UP Students At Portland Welcoming Week | University of Portland

UP Students At Portland Welcoming Week

Two dancers in traditional costume on a stage

“It’s about unity,” Ayrianna Hall, ’26, a sophomore Psychology major with minors in Gender, Women, and Sexuality Studies and Ethnic Studies, explains on attending the opening ceremony of Portland’s annual Welcoming Week.  

The celebration, a chance to “bring together neighbors of all backgrounds to build strong connections and affirm the importance of welcoming and inclusive places,” occurs each September and features cross-cultural art, performances, information, and community discussions for all of Portland to engage in (Welcoming America). Welcoming Week celebrates the diverse communities that Portland encompasses— an incredible opportunity to recognize the impact that immigrant community members have on the city, as well as to welcome new migrants to the community.   

Hall was among thirty other students in my courses “Politics and Identity” and “Global Migration and Displacement” that participated in this year’s Welcoming Week. For most of my students, this is their first time engaging in, or even learning about, the celebration.  

As Emma Hippler, ’24, a senior Political Science and Spanish major minoring in Gender, Women, and Sexuality Studies, shared upon attending the Festival of Nations, “This experience was reminiscent of many of our in-class discussions that emphasize the importance of acceptance.” For students studying subjects like social sciences and community inclusion, engaging in a celebration like Welcoming Week helps reaffirm their in-class education by giving them hands-on experience in a large community setting. “[Welcoming Week] is an important step towards fostering social cohesion through intercultural mediums, such as dance, music, and food,” Hippler also commented.   

Students listened to stories by refugees and their paths of becoming American, learned about hate crime reporting in Oregon and bystander intervention, and collected information on a range of community resources as part of Welcoming Week.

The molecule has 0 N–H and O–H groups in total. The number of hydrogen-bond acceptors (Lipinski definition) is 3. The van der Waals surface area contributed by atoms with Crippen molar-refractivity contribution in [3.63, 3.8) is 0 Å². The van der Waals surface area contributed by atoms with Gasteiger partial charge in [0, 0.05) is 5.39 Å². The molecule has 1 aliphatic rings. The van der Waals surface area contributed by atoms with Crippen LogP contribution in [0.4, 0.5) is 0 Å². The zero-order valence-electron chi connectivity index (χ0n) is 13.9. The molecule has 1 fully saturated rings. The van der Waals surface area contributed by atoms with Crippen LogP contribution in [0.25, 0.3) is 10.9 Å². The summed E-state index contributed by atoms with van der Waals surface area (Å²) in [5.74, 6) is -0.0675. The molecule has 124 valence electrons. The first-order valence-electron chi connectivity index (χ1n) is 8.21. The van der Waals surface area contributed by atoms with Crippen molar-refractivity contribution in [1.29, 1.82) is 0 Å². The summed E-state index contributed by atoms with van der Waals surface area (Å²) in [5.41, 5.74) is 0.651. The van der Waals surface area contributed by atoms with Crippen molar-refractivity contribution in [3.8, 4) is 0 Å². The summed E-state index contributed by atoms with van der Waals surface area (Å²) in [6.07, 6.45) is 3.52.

A common take-away for all students was that the act of ‘welcoming’ is a two-way process. Julianna Pedonne, ’25, a Political Science major with minors in Constitutional Studies and English, observed this notion at the Opening Ceremony. She comments, “One of the main organizers, who later identified as Muslim, came up to us from across the grass to welcome us to join the event. After I explained that I was here for a class and was excited to learn more about the resources, she instantly lit up… For the rest of the time we were there, we were welcomed to make some arts and crafts and were given a ton of stickers and pins to take home… The organizer made me feel welcomed and seen, even though we come from different social groups, and I was honored, impressed, and intrigued about all the resources I learned about at each different booth.” 

Community-based learning has been an integral part of my pedagogy. As a scholar-practitioner and as a migrant woman myself, I have built strong relationships with community-based organizations in Portland, and my students and I have been warmly embraced in these spaces. For instance, in my course “Muslims and Islam in Europe and the US,” my students and I visit the Portland Rizwan Mosque in Southwest Portland and break fast (Iftar) with the community during Ramadan. Students have described this learning experience as ‘eye-opening,’ ‘inspiring,’ and ‘insightful.’ Jonas Gertsen, ’24, an international student-athlete and major in Political Science, who took my course on Muslims and Islam in Spring 2022 and is currently in my migration and displacement course, previously shared, “I found both visits [mosque and iftar] very interesting and learned a lot. When having the conversation with X [anonymized], I was really fascinated about his path to Islam and what reasons he had to not only be Muslim but join this specific mosque. His perspective is not a perspective that I have heard before and it made me realize that there is a lot of different reasons and ways to be Muslim.”  

Facilitating community-based learning holds a special place for me, not only because it greatly enhances students’ understanding of how the policies and laws that we study in class affect lived experiences, but also because I get to share a bit of myself, as a member of those communities, with them as well.  

By Dr. Lara-Zuzan Golesorkhi, Assistant Professor of Political Science and Global Affairs, Affiliate Faculty in Gender, Women, and Sexuality Studies